Search form

K.I.S.S. Bad Stories Goodbye

One of the most useful maxims in life is known by the acronym K.I.S.S. I'm sure you've heard of it. It stands for “Keep It Simple Stupid”. But simplicity is not just the key to a happy life; it's also the key to great storytelling—which only makes sense because stories are about life. Well-written animated features, no matter how complex they may seem upon first viewing, have basic character and plot elements that are very simple. To create a simple, well-constructed story you need only answer the following questions...

One of the most useful maxims in life is known by the acronym K.I.S.S. I'm sure you've heard of it. It stands for “Keep It Simple Stupid”.

But simplicity is not just the key to a happy life; it's also the key to great storytelling—which only makes sense because stories are about life.

Well-written animated features, no matter how complex they may seem upon first viewing, have basic character and plot elements that are very simple. To create a simple, well-constructed story you need only answer the following questions:

What does the hero want?
What is stopping him from getting it?

What does he THINK he needs to attain what he wants?  (This is often a physical object or power known in writing parlance as the MacGuffin)

What does he REALLY need in order to attain his dream?  (This is a character change, not the MacGuffin)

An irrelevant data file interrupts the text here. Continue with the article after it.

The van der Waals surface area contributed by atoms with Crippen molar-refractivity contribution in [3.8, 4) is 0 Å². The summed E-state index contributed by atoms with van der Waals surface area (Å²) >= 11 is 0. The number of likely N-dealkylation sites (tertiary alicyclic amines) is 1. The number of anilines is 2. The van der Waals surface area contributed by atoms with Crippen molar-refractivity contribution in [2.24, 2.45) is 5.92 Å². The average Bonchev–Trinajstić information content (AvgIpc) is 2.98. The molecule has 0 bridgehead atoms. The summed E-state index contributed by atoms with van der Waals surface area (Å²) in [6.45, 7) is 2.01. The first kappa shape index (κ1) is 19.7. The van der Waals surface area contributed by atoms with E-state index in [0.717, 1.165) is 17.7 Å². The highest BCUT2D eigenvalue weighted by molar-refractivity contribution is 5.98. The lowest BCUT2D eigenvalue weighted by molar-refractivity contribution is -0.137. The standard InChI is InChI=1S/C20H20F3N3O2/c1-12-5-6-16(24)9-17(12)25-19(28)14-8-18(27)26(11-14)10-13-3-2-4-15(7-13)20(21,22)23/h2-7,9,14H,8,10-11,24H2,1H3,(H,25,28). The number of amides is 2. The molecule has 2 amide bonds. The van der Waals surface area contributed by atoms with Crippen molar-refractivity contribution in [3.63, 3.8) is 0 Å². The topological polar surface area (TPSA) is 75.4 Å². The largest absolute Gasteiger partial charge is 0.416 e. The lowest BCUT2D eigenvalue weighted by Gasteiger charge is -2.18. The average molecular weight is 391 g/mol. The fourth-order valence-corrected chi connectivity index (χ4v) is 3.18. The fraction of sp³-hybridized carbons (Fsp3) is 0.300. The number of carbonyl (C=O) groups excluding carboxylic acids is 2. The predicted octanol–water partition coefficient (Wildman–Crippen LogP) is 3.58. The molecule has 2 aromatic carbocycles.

What does the villain want?

What does he THINK he needs to attain this?  (This is often the same MacGuffin.)

What is the theme that ties all this together? 

These questions, though simple, may feel a bit complicated when looked at for the first time. But let me give you an example to show you how beautifully simple they can be answered. 

©DreamWorks Animation

Kung Fu Panda, written by Jonathan Aibel & Glenn Berger, is perhaps the most elegantly simple animated feature ever written. Let's go through it and see how the writers answered these questions.

What does the hero want?

In the very first scene of the movie, Po, the panda hero, literally dreams of being a kung fu master.

What is stopping him from getting it?

He's a fat klutz.

What does he THINK he needs to attain what he wants?

Once Po is chosen to be the next Dragon Warrior, he believes he needs the “secret” power of the dragon scroll to become a kung fu master. The scroll is the MacGuffin.

What does he REALLY need in order to attain his dream?

He just needs to find the confidence within himself to utilize his innate abilities.

What does the villain want?

Tai Lung wants revenge on Shifu, the kung fu master who refused him the dragon scroll, and to destroy Po to prove that he, Tai Lung, is the true Dragon Warrior.

What does he THINK he needs to attain this?

The “secret” power of the dragon scroll (MacGuffin).

What is the theme that ties all this together?

“There is no secret, the power is within us.”

And thus the MacGuffin is rendered meaningless as is the usual case with MacGuffins.

I could write pages and pages describing the elegant simplicity of this story, but then I would be violating K.I.S.S. myself. And that would be stupid! So instead, I suggest you read the Kung Fu Panda script (available at JoBlo.com) and focus on the above questions. You will discover the beauty of simplicity, and enjoy a wonderful story.

And you will learn the “secret” of great writing.

Jeff

©Jeffrey Scott, All Rights Reserved